Who is this “I” ?

Am I my thoughts, the thoughts that I am thinking?  No.  Thoughts come and go; I am not my thoughts.

Am I my body?  They tell us that millions of cells in our body are changing or are renewed every minute, so that by the end of seven years we don’t have a single living cell in our body that was there seven years before.  Cells come and go.  Cells arise and die.  But “I” seems to persist.  So am I my body?  Evidently not!

“I” is something other and more than the body.  You might say the body is part of “I” but it is a changing part.  It keeps moving.  It keeps changing.   We have the same name for it but it constantly changes. Just as we have the same name for Niagara Falls, but Niagara Falls is constituted by water that is constantly changing.  We use the same name for an ever-changing reality.

How about my name?  Is “I” my name” Evidently not because I can change my name without changing the “I”.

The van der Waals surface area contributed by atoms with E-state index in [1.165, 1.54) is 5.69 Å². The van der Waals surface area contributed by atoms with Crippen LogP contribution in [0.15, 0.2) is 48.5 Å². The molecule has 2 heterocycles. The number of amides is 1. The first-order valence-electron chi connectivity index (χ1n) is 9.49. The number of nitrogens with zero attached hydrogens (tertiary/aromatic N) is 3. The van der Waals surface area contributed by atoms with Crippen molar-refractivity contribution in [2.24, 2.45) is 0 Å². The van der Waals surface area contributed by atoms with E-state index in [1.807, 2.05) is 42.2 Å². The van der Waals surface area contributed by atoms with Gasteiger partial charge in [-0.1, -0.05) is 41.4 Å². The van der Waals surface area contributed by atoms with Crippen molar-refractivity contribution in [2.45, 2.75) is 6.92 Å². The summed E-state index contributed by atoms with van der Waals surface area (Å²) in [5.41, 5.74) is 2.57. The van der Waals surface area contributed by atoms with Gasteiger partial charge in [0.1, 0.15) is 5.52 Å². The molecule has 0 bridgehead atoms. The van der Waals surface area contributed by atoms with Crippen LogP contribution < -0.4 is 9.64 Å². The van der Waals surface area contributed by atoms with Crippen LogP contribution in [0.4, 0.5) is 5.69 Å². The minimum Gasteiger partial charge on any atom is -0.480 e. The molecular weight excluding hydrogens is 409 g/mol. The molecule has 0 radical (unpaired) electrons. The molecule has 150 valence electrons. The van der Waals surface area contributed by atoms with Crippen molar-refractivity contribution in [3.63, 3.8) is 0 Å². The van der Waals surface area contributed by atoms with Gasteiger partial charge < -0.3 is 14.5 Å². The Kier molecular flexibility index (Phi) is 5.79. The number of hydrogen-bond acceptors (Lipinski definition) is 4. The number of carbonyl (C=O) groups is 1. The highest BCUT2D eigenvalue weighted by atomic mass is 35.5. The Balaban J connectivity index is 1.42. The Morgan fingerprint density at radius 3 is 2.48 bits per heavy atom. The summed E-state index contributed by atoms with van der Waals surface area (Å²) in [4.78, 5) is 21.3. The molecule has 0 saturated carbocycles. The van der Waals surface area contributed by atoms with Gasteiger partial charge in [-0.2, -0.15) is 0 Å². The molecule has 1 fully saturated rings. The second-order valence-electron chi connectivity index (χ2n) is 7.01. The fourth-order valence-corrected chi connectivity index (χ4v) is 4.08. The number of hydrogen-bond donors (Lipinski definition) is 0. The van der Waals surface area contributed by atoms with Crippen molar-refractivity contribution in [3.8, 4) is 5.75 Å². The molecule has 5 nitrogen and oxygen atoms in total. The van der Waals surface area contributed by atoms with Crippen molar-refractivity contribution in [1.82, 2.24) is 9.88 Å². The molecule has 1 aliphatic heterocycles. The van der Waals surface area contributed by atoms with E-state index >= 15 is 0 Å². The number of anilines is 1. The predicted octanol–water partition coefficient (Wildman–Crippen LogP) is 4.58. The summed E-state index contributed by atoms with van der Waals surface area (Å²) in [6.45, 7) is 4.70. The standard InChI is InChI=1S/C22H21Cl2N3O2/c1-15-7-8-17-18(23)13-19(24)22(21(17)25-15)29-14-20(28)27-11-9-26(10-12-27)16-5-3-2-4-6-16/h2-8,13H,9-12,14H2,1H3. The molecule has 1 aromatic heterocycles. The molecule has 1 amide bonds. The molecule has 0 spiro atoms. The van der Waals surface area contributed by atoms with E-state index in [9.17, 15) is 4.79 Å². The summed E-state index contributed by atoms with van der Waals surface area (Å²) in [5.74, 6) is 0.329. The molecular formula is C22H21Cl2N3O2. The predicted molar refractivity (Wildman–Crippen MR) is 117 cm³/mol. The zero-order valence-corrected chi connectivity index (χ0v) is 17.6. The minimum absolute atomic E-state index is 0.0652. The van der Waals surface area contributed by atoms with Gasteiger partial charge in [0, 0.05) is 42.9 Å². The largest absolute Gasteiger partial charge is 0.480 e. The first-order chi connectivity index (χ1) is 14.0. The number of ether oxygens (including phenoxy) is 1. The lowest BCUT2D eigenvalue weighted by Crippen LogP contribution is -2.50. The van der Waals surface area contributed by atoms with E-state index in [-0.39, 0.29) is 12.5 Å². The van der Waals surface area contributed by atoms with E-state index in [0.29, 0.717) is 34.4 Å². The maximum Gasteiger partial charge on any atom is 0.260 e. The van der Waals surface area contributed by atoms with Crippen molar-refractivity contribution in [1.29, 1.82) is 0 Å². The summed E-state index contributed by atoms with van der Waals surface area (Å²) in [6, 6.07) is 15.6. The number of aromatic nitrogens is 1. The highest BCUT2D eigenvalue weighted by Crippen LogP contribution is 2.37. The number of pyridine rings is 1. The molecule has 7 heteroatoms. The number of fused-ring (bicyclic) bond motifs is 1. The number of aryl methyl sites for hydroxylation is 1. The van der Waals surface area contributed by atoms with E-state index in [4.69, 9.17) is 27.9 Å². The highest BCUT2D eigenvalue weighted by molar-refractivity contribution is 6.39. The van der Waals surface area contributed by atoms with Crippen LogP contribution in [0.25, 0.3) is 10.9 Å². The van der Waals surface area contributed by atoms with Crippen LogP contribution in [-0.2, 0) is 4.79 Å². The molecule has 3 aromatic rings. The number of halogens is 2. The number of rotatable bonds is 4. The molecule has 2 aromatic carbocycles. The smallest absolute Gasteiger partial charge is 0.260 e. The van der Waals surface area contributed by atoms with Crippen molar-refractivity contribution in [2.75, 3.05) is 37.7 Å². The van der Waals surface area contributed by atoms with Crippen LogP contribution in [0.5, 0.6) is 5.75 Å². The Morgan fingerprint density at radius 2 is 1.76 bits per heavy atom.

How about my career? How about my beliefs?  I say I am a Catholic, a Jew – is that an essential part of “I”?  When I move from one religion to another, has the “I” changed?  Do I have a new “I” … or is it the same “I” that has changed?

In other words, is my name an essential part of me, of the “I”?  Is my religion an essential part of the “I”?    Labels are so important to us.  We spend so much of our lives reacting to labels, our own and others.  We identify the labels with the “I”.

When you are caught up in labels, what value do these labels have, as far as the “I” is concerned?  Could we say that “I” is none of the labels we attach to it? Labels belong to “me”.  What constantly changes is “me”.  Does “I” ever change?